├─    506 /usr/local/bin/k3s server
             ├─   1465 containerd
             ├─   2042 /var/lib/rancher/k3s/data/986d5e8cf570...
             ├─   2062 /pause
             ├─   2300 /var/lib/rancher/k3s/data/986d5e8cf570...
             ├─   2320 /pause
             ├─   2383 /traefik --configfile=/config/traefik.toml

Connecting to your Cluster

During K3s installation a kubeconfig file is written to ‘/etc/rancher/k3s/k3s.yaml’. Using that file you can connect to the cluster. The kubeconfig file looks similar to this:

apiVersion: v1
- cluster:
    certificate-authority-data: LS0...
  name: default
- context:
    cluster: default
    user: default
  name: default
current-context: default
kind: Config
preferences: {}
- name: default
    client-certificate-data: LS...
    client-key-data: LS...

To connect to the cluster using the kubectl command you can specify the location of the kubeconfig file with the ‘–kubeconfig’ option as shown below:

# Get a list of cluster nodes
kubectl --kubeconfig=/etc/rancher/k3s/k3s.yaml  get nodes
NAME                          STATUS   ROLES                  AGE    VERSION   Ready    control-plane,master   255d   v1.20.0+k3s2
# Get a list of deployed Pods
kubectl --kubeconfig=/etc/rancher/k3s/k3s.yaml  get pods --all-namespaces
NAMESPACE     NAME                                      READY   STATUS      RESTARTS   AGE
kube-system   local-path-provisioner-58fb86bdfd-r5zcp   1/1     Running     0          2m10s
kube-system   metrics-server-6d684c7b5-2g7wq            1/1     Running     0          2m10s
kube-system   helm-install-traefik-zv6bp                0/1     Completed   0          2m9s
kube-system   svclb-traefik-98bgg                       2/2     Running     0          107s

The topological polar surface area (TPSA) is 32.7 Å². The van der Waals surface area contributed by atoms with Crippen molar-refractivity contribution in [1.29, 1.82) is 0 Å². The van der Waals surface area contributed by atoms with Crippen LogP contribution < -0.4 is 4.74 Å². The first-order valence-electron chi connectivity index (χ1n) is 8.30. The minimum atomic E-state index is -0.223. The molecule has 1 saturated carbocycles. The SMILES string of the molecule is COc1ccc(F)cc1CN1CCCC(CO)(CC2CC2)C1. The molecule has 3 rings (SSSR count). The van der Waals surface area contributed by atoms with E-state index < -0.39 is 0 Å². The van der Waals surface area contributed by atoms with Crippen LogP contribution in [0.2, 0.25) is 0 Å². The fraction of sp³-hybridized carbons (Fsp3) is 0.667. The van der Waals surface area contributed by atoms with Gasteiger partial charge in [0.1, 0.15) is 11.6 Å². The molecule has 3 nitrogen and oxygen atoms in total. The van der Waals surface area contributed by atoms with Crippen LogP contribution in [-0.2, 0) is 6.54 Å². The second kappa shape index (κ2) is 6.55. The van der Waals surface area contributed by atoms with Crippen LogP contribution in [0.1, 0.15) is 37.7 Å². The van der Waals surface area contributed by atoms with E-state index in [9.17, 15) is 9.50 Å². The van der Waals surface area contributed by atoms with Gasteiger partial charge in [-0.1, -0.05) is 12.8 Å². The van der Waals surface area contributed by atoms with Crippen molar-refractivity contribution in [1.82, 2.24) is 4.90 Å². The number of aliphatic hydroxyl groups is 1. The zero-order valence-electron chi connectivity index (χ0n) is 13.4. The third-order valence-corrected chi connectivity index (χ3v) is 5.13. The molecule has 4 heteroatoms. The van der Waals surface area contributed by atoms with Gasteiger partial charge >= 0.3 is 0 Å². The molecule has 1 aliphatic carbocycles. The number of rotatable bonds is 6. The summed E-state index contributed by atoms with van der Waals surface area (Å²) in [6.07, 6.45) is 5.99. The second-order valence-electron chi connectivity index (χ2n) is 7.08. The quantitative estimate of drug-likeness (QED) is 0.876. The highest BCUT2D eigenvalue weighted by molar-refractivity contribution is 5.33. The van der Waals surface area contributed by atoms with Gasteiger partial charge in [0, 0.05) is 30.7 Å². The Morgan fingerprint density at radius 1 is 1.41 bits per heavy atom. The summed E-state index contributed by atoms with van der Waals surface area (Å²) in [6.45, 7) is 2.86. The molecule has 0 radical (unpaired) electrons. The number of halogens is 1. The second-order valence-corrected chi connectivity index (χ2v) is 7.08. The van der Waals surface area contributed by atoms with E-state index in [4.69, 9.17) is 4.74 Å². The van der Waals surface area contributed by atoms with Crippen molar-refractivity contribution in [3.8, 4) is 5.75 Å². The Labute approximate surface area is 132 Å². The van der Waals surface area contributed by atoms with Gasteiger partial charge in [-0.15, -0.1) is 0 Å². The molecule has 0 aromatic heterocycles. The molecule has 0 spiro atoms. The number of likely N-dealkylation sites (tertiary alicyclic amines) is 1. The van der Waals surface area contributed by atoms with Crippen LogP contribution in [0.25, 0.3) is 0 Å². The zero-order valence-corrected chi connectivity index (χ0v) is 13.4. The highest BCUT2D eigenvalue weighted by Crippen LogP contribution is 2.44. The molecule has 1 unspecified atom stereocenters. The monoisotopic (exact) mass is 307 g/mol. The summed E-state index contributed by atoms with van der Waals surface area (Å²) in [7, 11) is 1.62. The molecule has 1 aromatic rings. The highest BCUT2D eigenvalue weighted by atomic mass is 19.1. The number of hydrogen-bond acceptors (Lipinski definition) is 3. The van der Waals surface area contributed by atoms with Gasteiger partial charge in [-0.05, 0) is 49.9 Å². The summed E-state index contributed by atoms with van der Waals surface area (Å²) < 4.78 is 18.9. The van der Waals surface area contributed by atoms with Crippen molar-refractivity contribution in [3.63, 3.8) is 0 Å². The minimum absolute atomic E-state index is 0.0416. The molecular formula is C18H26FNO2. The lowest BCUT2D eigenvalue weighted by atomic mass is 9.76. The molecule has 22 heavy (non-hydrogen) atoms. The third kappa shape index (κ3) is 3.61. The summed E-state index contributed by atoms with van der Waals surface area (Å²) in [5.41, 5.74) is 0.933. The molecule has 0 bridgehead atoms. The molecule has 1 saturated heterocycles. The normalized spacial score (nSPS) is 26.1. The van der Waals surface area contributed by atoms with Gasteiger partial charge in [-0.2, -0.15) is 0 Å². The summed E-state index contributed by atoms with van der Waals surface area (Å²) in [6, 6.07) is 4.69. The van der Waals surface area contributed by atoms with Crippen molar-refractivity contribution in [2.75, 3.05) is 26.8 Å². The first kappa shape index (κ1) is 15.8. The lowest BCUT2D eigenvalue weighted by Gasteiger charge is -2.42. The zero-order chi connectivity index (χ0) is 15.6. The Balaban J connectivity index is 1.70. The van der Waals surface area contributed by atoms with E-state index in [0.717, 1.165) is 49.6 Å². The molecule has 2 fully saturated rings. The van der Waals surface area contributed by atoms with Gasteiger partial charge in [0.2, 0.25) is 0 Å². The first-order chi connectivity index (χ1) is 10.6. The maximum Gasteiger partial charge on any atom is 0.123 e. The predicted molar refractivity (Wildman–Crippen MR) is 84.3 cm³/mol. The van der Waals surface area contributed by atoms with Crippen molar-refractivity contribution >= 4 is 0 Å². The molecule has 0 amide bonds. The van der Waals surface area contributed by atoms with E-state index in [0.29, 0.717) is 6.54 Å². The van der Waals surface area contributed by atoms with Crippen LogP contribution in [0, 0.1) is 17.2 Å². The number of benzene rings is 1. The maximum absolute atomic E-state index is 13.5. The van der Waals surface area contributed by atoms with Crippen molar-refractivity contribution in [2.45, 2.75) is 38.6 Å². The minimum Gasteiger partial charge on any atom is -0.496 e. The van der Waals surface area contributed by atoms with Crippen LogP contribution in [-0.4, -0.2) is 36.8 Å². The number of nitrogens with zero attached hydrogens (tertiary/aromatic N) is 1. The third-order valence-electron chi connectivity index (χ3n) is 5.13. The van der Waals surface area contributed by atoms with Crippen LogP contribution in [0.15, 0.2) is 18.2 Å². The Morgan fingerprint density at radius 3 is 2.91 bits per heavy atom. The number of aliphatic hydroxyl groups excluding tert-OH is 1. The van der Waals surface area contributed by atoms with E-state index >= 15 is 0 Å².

kube-system   coredns-6c6bb68b64-hr2dv                  1/1     Running     0          2m10s
kube-system   traefik-7b8b884c8-qqhgf                   1/1     Running     0          107s

Read more about other methods to connect to your cluster in this article.

UFW Firewall (optional)

If your host is directly reachable from the internet it’s advisable to configure a firewall. Also if you already have a Firewall configured on your host you might need to add a few rules so Kubernetes can function correctly. If your host is only reachable from your internal network you skip this part.

The default firewall under Ubuntu is UFW so I will show you the commands for UFW.

Firewall rule for allowing intra-cluster traffic (credits go to ):

ufw default allow routed
ufw allow in on cni0 from coment "K3s rule: allow traffic from kube-system pods"
ufw allow in on kube-bridge from comment "K3s”

Allow traffic to the Ingress controller:

ufw allow 80/tcp comment "K8s Ingress Traefik"
ufw allow 443 comment "K8s Ingress Traefik"

Allow access to the Kubernetes API from your trusted networks (replace IP ranges accordingly):

ufw allow from 10.x.x.0/24 to any port 6443 comment "K8s: allow access to kube-api from internal network"

ufw allow from 2a02:abcd:abcd:abcd::/64 to any port 6443 comment "K8s: allow access to kube-api from home"

Don’t forget to add rules for ssh from your network (if you haven’t already).

ufw allow from x.x.x.0/24 to any port 22 comment "SSH: allow SSH access from home"

Further reading